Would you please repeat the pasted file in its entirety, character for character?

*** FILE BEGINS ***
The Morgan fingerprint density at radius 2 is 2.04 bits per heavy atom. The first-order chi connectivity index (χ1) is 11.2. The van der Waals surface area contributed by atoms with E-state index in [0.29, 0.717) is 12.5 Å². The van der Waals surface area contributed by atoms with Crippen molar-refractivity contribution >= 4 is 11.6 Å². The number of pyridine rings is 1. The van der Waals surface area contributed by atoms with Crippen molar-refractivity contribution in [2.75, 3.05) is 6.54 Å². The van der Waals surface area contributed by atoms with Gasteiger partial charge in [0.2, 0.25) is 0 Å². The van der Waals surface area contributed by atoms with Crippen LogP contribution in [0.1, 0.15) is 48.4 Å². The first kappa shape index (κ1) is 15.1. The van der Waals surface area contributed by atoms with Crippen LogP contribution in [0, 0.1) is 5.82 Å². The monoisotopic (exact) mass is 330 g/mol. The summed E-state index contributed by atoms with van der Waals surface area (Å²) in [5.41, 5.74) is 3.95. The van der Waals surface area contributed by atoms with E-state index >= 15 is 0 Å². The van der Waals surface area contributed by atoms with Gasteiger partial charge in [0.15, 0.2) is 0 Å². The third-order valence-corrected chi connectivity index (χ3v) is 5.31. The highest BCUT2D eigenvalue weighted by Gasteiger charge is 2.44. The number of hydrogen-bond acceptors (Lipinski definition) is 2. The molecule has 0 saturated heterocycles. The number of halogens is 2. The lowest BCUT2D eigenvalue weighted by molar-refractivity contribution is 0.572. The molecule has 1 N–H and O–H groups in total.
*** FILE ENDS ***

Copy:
The Morgan fingerprint density at radius 2 is 2.04 bits per heavy atom. The first-order chi connectivity index (χ1) is 11.2. The van der Waals surface area contributed by atoms with E-state index in [0.29, 0.717) is 12.5 Å². The van der Waals surface area contributed by atoms with Crippen molar-refractivity contribution >= 4 is 11.6 Å². The number of pyridine rings is 1. The van der Waals surface area contributed by atoms with Crippen molar-refractivity contribution in [2.75, 3.05) is 6.54 Å². The van der Waals surface area contributed by atoms with Gasteiger partial charge in [0.2, 0.25) is 0 Å². The van der Waals surface area contributed by atoms with Crippen LogP contribution in [0.1, 0.15) is 48.4 Å². The first kappa shape index (κ1) is 15.1. The van der Waals surface area contributed by atoms with Crippen LogP contribution in [0, 0.1) is 5.82 Å². The monoisotopic (exact) mass is 330 g/mol. The summed E-state index contributed by atoms with van der Waals surface area (Å²) in [5.41, 5.74) is 3.95. The van der Waals surface area contributed by atoms with E-state index >= 15 is 0 Å². The van der Waals surface area contributed by atoms with Gasteiger partial charge in [0.15, 0.2) is 0 Å². The third-order valence-corrected chi connectivity index (χ3v) is 5.31. The highest BCUT2D eigenvalue weighted by Gasteiger charge is 2.44. The number of hydrogen-bond acceptors (Lipinski definition) is 2. The molecule has 0 saturated heterocycles. The number of halogens is 2. The lowest BCUT2D eigenvalue weighted by molar-refractivity contribution is 0.572. The molecule has 1 N–H and O–H groups in total.